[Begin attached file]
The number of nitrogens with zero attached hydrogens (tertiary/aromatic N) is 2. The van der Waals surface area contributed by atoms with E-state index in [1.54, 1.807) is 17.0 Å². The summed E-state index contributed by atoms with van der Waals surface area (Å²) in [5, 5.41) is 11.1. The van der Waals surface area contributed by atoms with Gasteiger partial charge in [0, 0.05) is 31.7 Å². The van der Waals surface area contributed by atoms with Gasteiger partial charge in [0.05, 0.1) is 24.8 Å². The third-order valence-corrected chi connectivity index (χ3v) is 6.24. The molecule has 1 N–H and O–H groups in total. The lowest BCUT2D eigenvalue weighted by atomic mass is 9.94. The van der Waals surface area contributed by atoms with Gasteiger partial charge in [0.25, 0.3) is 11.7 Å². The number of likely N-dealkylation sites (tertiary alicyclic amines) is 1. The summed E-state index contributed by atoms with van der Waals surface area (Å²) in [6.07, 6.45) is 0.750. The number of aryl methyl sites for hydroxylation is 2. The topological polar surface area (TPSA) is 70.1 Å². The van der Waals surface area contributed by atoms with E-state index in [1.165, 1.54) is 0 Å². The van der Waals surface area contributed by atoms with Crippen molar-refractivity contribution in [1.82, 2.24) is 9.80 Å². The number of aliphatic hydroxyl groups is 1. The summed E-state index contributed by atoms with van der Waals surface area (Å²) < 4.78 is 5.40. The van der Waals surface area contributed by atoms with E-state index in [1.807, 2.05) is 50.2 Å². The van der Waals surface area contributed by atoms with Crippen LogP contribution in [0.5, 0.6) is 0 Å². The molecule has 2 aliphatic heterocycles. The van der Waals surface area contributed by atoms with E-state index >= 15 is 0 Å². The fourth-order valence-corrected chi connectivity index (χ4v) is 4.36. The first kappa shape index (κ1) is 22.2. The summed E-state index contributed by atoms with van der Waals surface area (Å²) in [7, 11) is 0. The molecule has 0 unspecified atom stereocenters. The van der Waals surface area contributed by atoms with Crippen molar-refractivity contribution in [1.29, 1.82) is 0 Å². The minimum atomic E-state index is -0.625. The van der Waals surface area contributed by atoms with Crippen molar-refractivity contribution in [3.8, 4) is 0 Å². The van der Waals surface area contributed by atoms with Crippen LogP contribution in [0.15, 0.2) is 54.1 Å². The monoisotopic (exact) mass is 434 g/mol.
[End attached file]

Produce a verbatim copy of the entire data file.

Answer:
The number of nitrogens with zero attached hydrogens (tertiary/aromatic N) is 2. The van der Waals surface area contributed by atoms with E-state index in [1.54, 1.807) is 17.0 Å². The summed E-state index contributed by atoms with van der Waals surface area (Å²) in [5, 5.41) is 11.1. The van der Waals surface area contributed by atoms with Gasteiger partial charge in [0, 0.05) is 31.7 Å². The van der Waals surface area contributed by atoms with Gasteiger partial charge in [0.05, 0.1) is 24.8 Å². The third-order valence-corrected chi connectivity index (χ3v) is 6.24. The molecule has 1 N–H and O–H groups in total. The lowest BCUT2D eigenvalue weighted by atomic mass is 9.94. The van der Waals surface area contributed by atoms with Gasteiger partial charge in [0.25, 0.3) is 11.7 Å². The number of likely N-dealkylation sites (tertiary alicyclic amines) is 1. The summed E-state index contributed by atoms with van der Waals surface area (Å²) in [6.07, 6.45) is 0.750. The number of aryl methyl sites for hydroxylation is 2. The topological polar surface area (TPSA) is 70.1 Å². The van der Waals surface area contributed by atoms with E-state index in [1.165, 1.54) is 0 Å². The van der Waals surface area contributed by atoms with Crippen molar-refractivity contribution in [1.82, 2.24) is 9.80 Å². The number of aliphatic hydroxyl groups is 1. The summed E-state index contributed by atoms with van der Waals surface area (Å²) < 4.78 is 5.40. The van der Waals surface area contributed by atoms with E-state index in [1.807, 2.05) is 50.2 Å². The van der Waals surface area contributed by atoms with Crippen LogP contribution in [0.5, 0.6) is 0 Å². The molecule has 2 aliphatic heterocycles. The van der Waals surface area contributed by atoms with E-state index >= 15 is 0 Å². The fourth-order valence-corrected chi connectivity index (χ4v) is 4.36. The first kappa shape index (κ1) is 22.2. The summed E-state index contributed by atoms with van der Waals surface area (Å²) in [7, 11) is 0. The molecule has 0 unspecified atom stereocenters. The van der Waals surface area contributed by atoms with Crippen molar-refractivity contribution in [1.29, 1.82) is 0 Å². The minimum atomic E-state index is -0.625. The van der Waals surface area contributed by atoms with Crippen molar-refractivity contribution in [3.8, 4) is 0 Å². The van der Waals surface area contributed by atoms with Crippen LogP contribution in [0.15, 0.2) is 54.1 Å². The monoisotopic (exact) mass is 434 g/mol.